SELECT column_name FROM table_name;
SELECT statements are used to fetch data from a database. Every query will begin with SELECT.
SELECT DISTINCT column_name FROM table_name;
SELECT DISTINCT specifies that the statement is going to be a query that returns unique values in the specified column(s).
SELECT SUM(column_name) FROM table_name;
SUM() is a function that takes the name of a column as an argument and returns the sum of all the values in that column.
UPDATE table_name SET some_column = some_value WHERE some_column = some_value;
UPDATE statments allow you to edit rows in a table.
SELECT column_name(s) FROM table_name WHERE column_name operator value;
WHERE is a clause that indicates you want to filter the result set to include only rows where the following condition is true.
In short; AJAX is about loading data in the background and display it on the webpage, without reloading the whole page.
Examples of applications using AJAX: Gmail, Google Maps, Youtube, and Facebook tabs.
JQuery aims to ease all these problems by providing a lightweight library that adds many advanced and cross-browser functions to the standard language. In addition, there is a very dynamic community that adds more-advanced components based on JQuery.
jQuery has a large set of library/functions.
jQuery has good documentation and help manuals are easily available.
jQuery supports AJAX functionality.
You are no longer writing the native language, so your understanding of what is actually occuring may be limited.
With Ajax in a website there is no need to refresh a Web page continuously. For users who are waiting to see if they won an auction, keeping an eye on sports scores, or closely following the latest weather forecasts, Ajax enhancements to these types of Web pages can greatly improve their experiences.
AJAX pros and cons
AJAX is rapidly becoming an integral part of several websites, several well established brands online now use AJAX to handle their web applications because it provides better interactivity to their users, this is due to the fact that implementing AJAX on a website, does not require a page to be reloaded for dynamic content on web pages. While there are numerous reasons to switch to AJAX there are quite a few matters that would make you reconsider using this combination of technologies as well. Below are some of the advantages and disadvantages of using AJAX.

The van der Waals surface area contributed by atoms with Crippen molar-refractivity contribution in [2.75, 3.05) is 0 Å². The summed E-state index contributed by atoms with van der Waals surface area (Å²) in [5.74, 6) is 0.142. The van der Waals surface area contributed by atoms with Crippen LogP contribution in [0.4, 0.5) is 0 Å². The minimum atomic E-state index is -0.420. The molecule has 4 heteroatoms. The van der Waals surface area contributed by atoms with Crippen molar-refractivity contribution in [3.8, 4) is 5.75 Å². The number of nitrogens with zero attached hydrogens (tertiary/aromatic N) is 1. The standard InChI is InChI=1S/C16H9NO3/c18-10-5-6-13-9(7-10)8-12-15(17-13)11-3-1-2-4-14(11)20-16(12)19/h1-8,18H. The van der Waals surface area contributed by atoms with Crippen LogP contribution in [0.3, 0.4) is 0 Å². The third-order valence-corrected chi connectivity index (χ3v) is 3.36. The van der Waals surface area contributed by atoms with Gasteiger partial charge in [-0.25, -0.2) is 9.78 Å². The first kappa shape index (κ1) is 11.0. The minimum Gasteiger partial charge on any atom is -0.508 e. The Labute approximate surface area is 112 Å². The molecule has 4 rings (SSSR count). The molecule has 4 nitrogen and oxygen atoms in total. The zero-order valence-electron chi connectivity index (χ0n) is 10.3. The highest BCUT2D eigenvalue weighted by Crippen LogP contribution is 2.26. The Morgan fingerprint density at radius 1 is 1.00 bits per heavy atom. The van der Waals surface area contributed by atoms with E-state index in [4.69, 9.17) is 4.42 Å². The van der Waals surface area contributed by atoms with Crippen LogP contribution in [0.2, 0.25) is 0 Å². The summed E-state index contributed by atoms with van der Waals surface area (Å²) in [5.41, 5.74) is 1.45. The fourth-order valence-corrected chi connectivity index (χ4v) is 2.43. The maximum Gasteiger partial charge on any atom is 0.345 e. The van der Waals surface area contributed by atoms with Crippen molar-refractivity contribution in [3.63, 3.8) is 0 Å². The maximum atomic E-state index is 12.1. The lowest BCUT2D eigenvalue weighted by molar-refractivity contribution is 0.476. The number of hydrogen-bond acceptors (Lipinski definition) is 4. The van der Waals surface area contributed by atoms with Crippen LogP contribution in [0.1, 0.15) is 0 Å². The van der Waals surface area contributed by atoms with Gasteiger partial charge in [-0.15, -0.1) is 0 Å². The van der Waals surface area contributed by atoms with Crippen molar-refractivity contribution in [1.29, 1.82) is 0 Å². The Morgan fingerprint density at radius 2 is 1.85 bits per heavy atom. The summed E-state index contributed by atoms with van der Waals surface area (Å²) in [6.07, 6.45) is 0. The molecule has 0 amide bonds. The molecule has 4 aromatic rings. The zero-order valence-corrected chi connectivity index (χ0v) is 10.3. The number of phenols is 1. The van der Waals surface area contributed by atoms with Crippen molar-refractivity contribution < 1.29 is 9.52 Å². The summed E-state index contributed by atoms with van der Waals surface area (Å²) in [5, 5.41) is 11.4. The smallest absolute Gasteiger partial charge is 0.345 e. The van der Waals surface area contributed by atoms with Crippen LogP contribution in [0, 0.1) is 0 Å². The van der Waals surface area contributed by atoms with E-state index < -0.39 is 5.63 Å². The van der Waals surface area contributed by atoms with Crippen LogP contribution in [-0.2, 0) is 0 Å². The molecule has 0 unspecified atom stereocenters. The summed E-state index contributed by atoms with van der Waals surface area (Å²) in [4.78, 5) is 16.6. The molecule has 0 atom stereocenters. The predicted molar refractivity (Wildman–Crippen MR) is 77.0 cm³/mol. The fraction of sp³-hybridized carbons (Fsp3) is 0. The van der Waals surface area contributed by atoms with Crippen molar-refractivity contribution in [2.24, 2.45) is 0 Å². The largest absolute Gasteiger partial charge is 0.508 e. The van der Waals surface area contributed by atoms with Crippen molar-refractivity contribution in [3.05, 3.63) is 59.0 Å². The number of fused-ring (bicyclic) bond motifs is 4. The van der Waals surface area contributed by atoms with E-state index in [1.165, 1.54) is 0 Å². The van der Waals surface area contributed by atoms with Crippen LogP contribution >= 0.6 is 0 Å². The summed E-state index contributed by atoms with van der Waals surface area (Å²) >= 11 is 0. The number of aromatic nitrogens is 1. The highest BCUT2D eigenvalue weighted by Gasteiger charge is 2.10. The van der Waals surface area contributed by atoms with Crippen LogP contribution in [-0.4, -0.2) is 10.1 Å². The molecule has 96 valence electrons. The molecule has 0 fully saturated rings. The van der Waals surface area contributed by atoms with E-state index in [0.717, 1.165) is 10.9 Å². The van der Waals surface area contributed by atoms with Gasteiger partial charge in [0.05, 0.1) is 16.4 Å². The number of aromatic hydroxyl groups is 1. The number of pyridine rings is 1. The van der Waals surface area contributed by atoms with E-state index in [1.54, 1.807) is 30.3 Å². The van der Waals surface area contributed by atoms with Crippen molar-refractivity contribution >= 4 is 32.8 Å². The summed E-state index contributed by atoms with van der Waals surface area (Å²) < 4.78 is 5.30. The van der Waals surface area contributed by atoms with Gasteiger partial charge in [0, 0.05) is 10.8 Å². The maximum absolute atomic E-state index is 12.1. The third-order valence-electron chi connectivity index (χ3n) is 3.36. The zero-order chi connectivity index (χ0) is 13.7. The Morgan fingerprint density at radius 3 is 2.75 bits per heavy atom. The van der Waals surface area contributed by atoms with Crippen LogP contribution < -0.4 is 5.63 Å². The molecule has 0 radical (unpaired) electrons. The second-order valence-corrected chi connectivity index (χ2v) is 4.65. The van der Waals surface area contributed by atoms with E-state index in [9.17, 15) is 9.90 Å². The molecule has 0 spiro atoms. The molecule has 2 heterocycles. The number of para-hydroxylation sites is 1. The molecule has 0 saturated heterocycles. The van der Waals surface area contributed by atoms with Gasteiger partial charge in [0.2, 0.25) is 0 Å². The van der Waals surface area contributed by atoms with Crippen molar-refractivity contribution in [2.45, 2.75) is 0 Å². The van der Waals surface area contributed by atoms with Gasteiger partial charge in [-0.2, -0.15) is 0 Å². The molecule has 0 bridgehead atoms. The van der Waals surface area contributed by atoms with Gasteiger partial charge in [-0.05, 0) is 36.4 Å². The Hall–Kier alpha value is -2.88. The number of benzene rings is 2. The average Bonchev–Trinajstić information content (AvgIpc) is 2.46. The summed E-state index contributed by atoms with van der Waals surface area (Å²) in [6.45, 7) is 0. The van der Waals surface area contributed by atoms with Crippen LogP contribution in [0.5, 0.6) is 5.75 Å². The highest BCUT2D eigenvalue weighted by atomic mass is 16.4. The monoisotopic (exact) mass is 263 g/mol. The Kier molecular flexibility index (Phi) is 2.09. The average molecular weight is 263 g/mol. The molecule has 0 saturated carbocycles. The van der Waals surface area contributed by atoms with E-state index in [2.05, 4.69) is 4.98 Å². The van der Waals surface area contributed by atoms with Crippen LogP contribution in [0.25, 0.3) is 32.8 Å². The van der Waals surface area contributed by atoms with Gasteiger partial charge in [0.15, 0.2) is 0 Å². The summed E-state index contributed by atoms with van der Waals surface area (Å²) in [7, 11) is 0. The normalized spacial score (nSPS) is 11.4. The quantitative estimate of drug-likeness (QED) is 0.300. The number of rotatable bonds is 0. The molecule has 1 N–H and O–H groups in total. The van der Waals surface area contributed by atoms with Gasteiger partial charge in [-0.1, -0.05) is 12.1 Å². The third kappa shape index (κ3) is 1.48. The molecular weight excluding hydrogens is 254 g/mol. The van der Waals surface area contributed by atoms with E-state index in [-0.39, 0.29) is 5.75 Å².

This is pretty much the most striking benefit behind why several developers and webmasters are switching to AJAX for their websites. AJAX allows easier and quicker interaction between user and website as pages are not reloaded for content to be displayed.
AJAX applications on websites can be built to allow easier navigation to users in comparison to using the traditional back and forward button on a browser.
With AJAX, several multi purpose applications and features can be handled using a single web page, avoiding the need for clutter with several web pages.
Backed by reputed brands
Another assuring reason to use AJAX on your websites is the fact that several complex web applications are handled using AJAX, Google Maps is the most impressive and obvious example, other powerful, popular scripts such as the vBulletin forum software has also incorporated AJAX into their latest version.
The back and refresh button are rendered useless
With AJAX, as all functions are loaded on a dynamic page without the page being reloaded or more importantly a URL being changed (except for a hash symbol maybe), clicking the back or refresh button would take you to an entirely different web page or to the beginning of what your dynamic web page was processing. This is the main drawback behind AJAX but fortunately with good programming skills this issue can be fixed.